Bryce Harper has his eye on joining the annual Best Shape Of His Life list, telling Adam Kilgore of the Washington Post that he plans to lift tons of weights this offseason and get “as big as a house” by the time spring training rolls around.
Harper also told Kilgore that the nagging knee and hip injuries he dealt with for much of the season won’t require surgery and “it’s more trying to take the time off and let everything settle down.”
Harper got off to an incredible start to his sophomore season at age 20, hitting .373 with nine homers through 23 games, but then he started crashing into walls and playing through injuries and ended up hitting just .249 with 11 homers in his final 95 games. Or as Harper put it: “Body-wise, I felt pretty good except for when I did run into the walls.”
Overall he still finished with a strong .854 OPS, which was a 37-point increase from his rookie season, and Best Shape Of His Life or not a healthy Harper should have a huge 2014.
Barring physicals and roster reshuffling, the Yankees and Reds are all but ready to finalize a deal involving right-hander Sonny Gray, Fancred’s Jon Heyman reported Saturday. The exact return has not been confirmed, but Heyman hears that the Yankees will receive top infield prospect Shed Long and a draft pick in exchange for Gray, with an as-yet unnamed third player possibly involved as well.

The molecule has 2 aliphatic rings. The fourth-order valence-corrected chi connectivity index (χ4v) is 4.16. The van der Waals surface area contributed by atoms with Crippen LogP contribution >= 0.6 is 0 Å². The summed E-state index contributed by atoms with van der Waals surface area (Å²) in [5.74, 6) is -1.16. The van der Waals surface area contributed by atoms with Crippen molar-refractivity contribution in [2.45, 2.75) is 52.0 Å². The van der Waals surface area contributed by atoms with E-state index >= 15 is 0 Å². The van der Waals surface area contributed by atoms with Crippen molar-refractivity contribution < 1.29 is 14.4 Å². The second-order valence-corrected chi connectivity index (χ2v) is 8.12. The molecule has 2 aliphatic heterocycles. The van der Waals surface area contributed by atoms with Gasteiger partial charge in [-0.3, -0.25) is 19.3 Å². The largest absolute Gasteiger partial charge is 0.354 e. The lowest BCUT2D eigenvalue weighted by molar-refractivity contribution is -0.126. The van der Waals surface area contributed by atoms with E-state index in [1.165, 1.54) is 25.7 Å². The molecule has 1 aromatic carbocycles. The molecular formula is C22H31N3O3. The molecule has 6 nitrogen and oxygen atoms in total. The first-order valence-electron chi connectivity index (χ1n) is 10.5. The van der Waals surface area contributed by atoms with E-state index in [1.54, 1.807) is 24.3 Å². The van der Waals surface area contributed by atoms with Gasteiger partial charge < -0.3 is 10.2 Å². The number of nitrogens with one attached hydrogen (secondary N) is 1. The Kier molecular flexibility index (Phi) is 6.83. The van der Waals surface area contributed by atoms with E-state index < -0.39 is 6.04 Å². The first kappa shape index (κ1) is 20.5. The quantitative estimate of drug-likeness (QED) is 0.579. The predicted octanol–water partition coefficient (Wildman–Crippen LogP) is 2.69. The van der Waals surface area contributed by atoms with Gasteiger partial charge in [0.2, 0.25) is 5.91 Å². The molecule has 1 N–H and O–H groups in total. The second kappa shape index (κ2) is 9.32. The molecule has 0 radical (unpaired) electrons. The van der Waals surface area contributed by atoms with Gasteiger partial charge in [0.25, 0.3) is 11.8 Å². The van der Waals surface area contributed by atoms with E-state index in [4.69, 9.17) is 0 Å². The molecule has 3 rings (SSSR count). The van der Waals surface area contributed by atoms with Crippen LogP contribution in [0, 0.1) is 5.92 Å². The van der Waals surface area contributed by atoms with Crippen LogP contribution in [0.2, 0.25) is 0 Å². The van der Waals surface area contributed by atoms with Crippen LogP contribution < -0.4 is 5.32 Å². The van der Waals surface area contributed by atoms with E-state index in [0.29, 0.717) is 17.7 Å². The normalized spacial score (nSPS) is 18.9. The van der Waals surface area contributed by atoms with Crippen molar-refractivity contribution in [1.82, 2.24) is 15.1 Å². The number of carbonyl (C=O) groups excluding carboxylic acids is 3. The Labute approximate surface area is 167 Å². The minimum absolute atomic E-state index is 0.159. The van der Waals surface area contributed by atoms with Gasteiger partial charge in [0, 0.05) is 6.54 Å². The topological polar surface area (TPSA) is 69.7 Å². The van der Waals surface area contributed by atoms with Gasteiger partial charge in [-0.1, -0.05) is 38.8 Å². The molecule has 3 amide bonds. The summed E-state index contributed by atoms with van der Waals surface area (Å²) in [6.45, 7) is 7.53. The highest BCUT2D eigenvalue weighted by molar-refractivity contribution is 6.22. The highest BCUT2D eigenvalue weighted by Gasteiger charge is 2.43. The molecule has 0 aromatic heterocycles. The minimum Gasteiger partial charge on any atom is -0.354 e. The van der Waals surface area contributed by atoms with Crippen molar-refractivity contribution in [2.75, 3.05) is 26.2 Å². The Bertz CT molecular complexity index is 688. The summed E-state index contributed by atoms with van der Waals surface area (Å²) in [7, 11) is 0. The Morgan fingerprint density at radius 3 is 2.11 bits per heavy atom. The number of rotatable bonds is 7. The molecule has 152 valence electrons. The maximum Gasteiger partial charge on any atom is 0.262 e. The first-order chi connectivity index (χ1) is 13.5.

According to several reports earlier in the day, negotiations came down to the wire as the Yankees first had their eye on the Reds’ no. 6 prospect, 22-year-old catcher Tyler Stephenson. The Reds ultimately elected to hang on to Stephenson and send Long to New York, as they currently have a greater need for catching depth and weren’t expected to be able to provide a full-time role for the infielder in 2019. Long, 23, is ranked seventh in the Reds’ system and appears to be nearing his MLB debut after batting .261/.353/.412 with 12 homers and a .765 OPS across 522 PA at Double-A Pensacola last year.
Gray figures to step into a prominent role within the Reds’ rotation, which is likely to be a mix of recently-acquired left-hander Alex Wood and right-handers Tanner Roark, Luis Castillo, Anthony DeSclafani, and Tyler Mahle, among several others. Despite Gray’s struggle to remain productive on the mound — he’s three years removed from his only All-Star campaign and turned in a disappointing 4.90 ERA and 2.16 SO/BB rate in 2018 — he might yet help stabilize a team that trotted out the fifth-worst rotation in the majors last season. If, on the other hand, the veteran righty finds the hitter-friendly confines of Great American Ball Park a little too unforgiving this year, the Reds can take some comfort in the fact that he’s due to enter free agency in 2020.